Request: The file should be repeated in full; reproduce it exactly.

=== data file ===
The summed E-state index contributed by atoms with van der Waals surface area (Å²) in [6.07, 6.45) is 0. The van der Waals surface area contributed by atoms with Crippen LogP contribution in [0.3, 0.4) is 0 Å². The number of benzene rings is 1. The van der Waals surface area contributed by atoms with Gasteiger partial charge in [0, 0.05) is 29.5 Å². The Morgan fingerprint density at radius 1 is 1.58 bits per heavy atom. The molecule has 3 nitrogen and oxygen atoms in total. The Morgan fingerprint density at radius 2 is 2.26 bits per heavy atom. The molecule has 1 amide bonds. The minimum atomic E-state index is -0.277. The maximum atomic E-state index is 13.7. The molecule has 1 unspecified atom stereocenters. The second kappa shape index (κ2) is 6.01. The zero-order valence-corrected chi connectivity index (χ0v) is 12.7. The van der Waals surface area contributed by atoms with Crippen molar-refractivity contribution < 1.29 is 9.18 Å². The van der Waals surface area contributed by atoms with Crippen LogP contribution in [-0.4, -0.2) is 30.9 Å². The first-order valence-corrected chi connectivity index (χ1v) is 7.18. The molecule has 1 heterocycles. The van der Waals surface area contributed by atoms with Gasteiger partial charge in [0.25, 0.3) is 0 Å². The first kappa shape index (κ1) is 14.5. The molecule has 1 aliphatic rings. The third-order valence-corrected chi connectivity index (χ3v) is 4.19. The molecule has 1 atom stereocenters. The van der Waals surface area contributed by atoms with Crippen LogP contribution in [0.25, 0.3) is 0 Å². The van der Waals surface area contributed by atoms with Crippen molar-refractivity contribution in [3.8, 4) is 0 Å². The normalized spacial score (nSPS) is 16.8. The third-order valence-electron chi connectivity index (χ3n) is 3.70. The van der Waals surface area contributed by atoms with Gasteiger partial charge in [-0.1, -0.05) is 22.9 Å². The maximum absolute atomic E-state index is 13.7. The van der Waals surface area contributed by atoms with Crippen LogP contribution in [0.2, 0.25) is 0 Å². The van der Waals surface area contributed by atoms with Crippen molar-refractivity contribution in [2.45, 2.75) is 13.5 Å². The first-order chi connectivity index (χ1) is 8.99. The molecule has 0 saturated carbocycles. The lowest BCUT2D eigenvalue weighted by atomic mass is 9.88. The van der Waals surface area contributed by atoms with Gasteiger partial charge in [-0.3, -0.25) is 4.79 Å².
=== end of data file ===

The summed E-state index contributed by atoms with van der Waals surface area (Å²) in [6.07, 6.45) is 0. The van der Waals surface area contributed by atoms with Crippen LogP contribution in [0.3, 0.4) is 0 Å². The number of benzene rings is 1. The van der Waals surface area contributed by atoms with Gasteiger partial charge in [0, 0.05) is 29.5 Å². The Morgan fingerprint density at radius 1 is 1.58 bits per heavy atom. The molecule has 3 nitrogen and oxygen atoms in total. The Morgan fingerprint density at radius 2 is 2.26 bits per heavy atom. The molecule has 1 amide bonds. The minimum atomic E-state index is -0.277. The maximum atomic E-state index is 13.7. The molecule has 1 unspecified atom stereocenters. The second kappa shape index (κ2) is 6.01. The zero-order valence-corrected chi connectivity index (χ0v) is 12.7. The van der Waals surface area contributed by atoms with Crippen molar-refractivity contribution < 1.29 is 9.18 Å². The van der Waals surface area contributed by atoms with Crippen LogP contribution in [-0.4, -0.2) is 30.9 Å². The first-order valence-corrected chi connectivity index (χ1v) is 7.18. The molecule has 1 heterocycles. The van der Waals surface area contributed by atoms with Gasteiger partial charge in [0.25, 0.3) is 0 Å². The first kappa shape index (κ1) is 14.5. The molecule has 1 aliphatic rings. The third-order valence-corrected chi connectivity index (χ3v) is 4.19. The molecule has 1 atom stereocenters. The van der Waals surface area contributed by atoms with Crippen LogP contribution in [0.25, 0.3) is 0 Å². The van der Waals surface area contributed by atoms with Crippen molar-refractivity contribution in [3.8, 4) is 0 Å². The normalized spacial score (nSPS) is 16.8. The third-order valence-electron chi connectivity index (χ3n) is 3.70. The van der Waals surface area contributed by atoms with Gasteiger partial charge in [-0.1, -0.05) is 22.9 Å². The maximum absolute atomic E-state index is 13.7. The van der Waals surface area contributed by atoms with Crippen LogP contribution in [0.2, 0.25) is 0 Å². The van der Waals surface area contributed by atoms with Crippen molar-refractivity contribution in [2.45, 2.75) is 13.5 Å². The first-order chi connectivity index (χ1) is 8.99. The molecule has 0 saturated carbocycles. The lowest BCUT2D eigenvalue weighted by atomic mass is 9.88. The van der Waals surface area contributed by atoms with Gasteiger partial charge in [-0.3, -0.25) is 4.79 Å².